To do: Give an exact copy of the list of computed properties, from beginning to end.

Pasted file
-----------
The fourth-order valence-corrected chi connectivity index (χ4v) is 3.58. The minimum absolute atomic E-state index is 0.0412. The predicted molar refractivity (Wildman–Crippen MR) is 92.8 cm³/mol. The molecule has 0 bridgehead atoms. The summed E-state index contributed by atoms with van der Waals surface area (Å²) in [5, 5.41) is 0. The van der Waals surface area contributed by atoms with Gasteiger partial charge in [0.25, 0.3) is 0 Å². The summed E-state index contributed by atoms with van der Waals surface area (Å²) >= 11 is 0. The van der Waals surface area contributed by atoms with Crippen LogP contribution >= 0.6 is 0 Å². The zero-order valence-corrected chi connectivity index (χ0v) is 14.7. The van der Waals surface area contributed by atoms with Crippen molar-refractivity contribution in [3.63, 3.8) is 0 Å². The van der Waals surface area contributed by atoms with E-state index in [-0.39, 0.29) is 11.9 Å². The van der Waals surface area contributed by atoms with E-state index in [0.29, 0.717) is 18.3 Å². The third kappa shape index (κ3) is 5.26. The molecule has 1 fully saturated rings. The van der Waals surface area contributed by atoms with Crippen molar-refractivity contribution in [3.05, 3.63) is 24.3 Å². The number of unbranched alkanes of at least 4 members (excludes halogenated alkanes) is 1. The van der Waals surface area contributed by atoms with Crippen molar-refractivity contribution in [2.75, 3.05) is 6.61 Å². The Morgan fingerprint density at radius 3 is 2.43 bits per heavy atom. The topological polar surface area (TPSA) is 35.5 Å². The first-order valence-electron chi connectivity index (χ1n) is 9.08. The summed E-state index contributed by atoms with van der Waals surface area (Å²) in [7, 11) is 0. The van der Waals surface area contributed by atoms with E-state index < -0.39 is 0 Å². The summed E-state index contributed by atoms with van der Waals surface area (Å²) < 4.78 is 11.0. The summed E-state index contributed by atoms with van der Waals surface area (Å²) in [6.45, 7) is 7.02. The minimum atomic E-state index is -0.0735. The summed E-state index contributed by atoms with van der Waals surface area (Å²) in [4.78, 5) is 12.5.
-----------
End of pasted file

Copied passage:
The fourth-order valence-corrected chi connectivity index (χ4v) is 3.58. The minimum absolute atomic E-state index is 0.0412. The predicted molar refractivity (Wildman–Crippen MR) is 92.8 cm³/mol. The molecule has 0 bridgehead atoms. The summed E-state index contributed by atoms with van der Waals surface area (Å²) in [5, 5.41) is 0. The van der Waals surface area contributed by atoms with Gasteiger partial charge in [0.25, 0.3) is 0 Å². The summed E-state index contributed by atoms with van der Waals surface area (Å²) >= 11 is 0. The van der Waals surface area contributed by atoms with Crippen LogP contribution >= 0.6 is 0 Å². The zero-order valence-corrected chi connectivity index (χ0v) is 14.7. The van der Waals surface area contributed by atoms with Crippen molar-refractivity contribution in [3.63, 3.8) is 0 Å². The van der Waals surface area contributed by atoms with E-state index in [-0.39, 0.29) is 11.9 Å². The van der Waals surface area contributed by atoms with E-state index in [0.29, 0.717) is 18.3 Å². The third kappa shape index (κ3) is 5.26. The molecule has 1 fully saturated rings. The van der Waals surface area contributed by atoms with Crippen molar-refractivity contribution in [3.05, 3.63) is 24.3 Å². The number of unbranched alkanes of at least 4 members (excludes halogenated alkanes) is 1. The van der Waals surface area contributed by atoms with Crippen molar-refractivity contribution in [2.75, 3.05) is 6.61 Å². The Morgan fingerprint density at radius 3 is 2.43 bits per heavy atom. The topological polar surface area (TPSA) is 35.5 Å². The first-order valence-electron chi connectivity index (χ1n) is 9.08. The summed E-state index contributed by atoms with van der Waals surface area (Å²) in [7, 11) is 0. The van der Waals surface area contributed by atoms with E-state index < -0.39 is 0 Å². The summed E-state index contributed by atoms with van der Waals surface area (Å²) < 4.78 is 11.0. The summed E-state index contributed by atoms with van der Waals surface area (Å²) in [6.45, 7) is 7.02. The minimum atomic E-state index is -0.0735. The summed E-state index contributed by atoms with van der Waals surface area (Å²) in [4.78, 5) is 12.5.